Wal-Mart warning workers off Democrats

The chain has been holding mandatory briefings for some employees; "they were telling me how to vote," one says.


Alex Koppelman
August 1, 2008 5:30PM (UTC)

Wal-Mart -- the country's largest private employer -- is holding mandatory meetings for its store managers and department supervisors, who are being warned about the potential dangers of a Democratic win this fall, the Wall Street Journal's Ann Zimmerman and Kris Maher report.

"The Wal-Mart human-resources managers who run the meetings don't specifically tell attendees how to vote in November's election, but make it clear that voting for Democratic presidential hopeful Sen. Barack Obama would be tantamount to inviting unions in," Zimmerman and Maher write. They quote one anonymous Wal-Mart customer-service supervisor as saying:

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The meeting leader said, "I am not telling you how to vote, but if the Democrats win, this bill will pass and you won't have a vote on whether you want a union." I am not a stupid person. They were telling me how to vote.

A Wal-Mart spokesman responded, "If anyone representing Wal-Mart gave the impression we were telling associates how to vote, they were wrong and acting without approval."

The law in question is the Employee Free Choice Act, which is supported by Democrats and would replace secret balloting when workers choose a union with a "card check" system, something likely to result in increased union membership.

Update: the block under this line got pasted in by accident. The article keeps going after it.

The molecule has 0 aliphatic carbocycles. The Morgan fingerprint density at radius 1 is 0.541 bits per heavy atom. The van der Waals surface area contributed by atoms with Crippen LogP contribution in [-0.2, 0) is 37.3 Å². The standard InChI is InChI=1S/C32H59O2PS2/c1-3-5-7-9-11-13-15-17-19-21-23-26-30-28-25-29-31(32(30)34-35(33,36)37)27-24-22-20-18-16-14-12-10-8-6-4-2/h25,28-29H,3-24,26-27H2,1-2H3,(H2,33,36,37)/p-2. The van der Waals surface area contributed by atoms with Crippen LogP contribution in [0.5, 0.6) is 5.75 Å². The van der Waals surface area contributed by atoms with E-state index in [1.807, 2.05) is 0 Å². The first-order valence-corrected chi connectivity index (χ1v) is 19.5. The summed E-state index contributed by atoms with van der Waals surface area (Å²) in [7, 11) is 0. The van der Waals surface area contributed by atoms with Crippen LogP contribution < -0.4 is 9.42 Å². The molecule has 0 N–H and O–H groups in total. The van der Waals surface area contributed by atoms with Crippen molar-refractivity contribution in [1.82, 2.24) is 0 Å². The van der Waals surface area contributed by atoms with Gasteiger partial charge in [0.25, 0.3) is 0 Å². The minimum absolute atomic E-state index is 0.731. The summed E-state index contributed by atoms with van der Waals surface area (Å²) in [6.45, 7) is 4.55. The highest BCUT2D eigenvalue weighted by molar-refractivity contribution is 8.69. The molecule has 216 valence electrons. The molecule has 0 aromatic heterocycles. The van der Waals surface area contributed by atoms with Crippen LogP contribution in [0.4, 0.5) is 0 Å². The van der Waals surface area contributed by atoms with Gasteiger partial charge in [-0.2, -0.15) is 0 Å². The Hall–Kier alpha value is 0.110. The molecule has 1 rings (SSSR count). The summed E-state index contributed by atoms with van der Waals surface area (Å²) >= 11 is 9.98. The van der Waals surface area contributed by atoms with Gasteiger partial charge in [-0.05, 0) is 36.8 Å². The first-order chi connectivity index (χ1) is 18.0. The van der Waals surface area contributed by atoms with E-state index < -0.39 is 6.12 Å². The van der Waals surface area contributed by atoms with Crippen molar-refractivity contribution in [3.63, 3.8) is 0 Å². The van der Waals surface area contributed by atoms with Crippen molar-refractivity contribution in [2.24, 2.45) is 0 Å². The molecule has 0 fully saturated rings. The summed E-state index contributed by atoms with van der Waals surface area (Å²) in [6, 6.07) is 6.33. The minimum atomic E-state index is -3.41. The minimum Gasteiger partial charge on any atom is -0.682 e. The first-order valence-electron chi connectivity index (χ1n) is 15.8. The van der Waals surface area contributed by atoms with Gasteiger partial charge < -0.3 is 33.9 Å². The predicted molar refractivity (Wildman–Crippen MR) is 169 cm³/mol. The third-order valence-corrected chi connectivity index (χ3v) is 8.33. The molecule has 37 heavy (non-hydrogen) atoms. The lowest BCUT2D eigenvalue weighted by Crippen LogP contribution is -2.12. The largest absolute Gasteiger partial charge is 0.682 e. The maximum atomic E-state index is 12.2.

The meetings appear to be legal, though the company may be treading on thin ice by bringing in the department supervisors. The WSJ notes, "Federal election rules permit companies to advocate for specific political candidates to its executives, stockholders and salaried managers, but not to hourly employees. While store managers are on salary, department supervisors are hourly workers." Companies are allowed to inform their workers about candidates' records and positions, however.

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Wal-Mart is notorious for working to keep unions out of its stores; the WSJ recounts, "The United Food and Commercial Workers was successful in organizing only one group of Wal-Mart workers -- a small number of butchers in East Texas in early 2000. Several weeks later, the company phased out butchers in all of its stores ... When a store in Canada voted to unionize ... the company closed the store, saying it had been unprofitable for years."


Alex Koppelman

Alex Koppelman is a staff writer for Salon.

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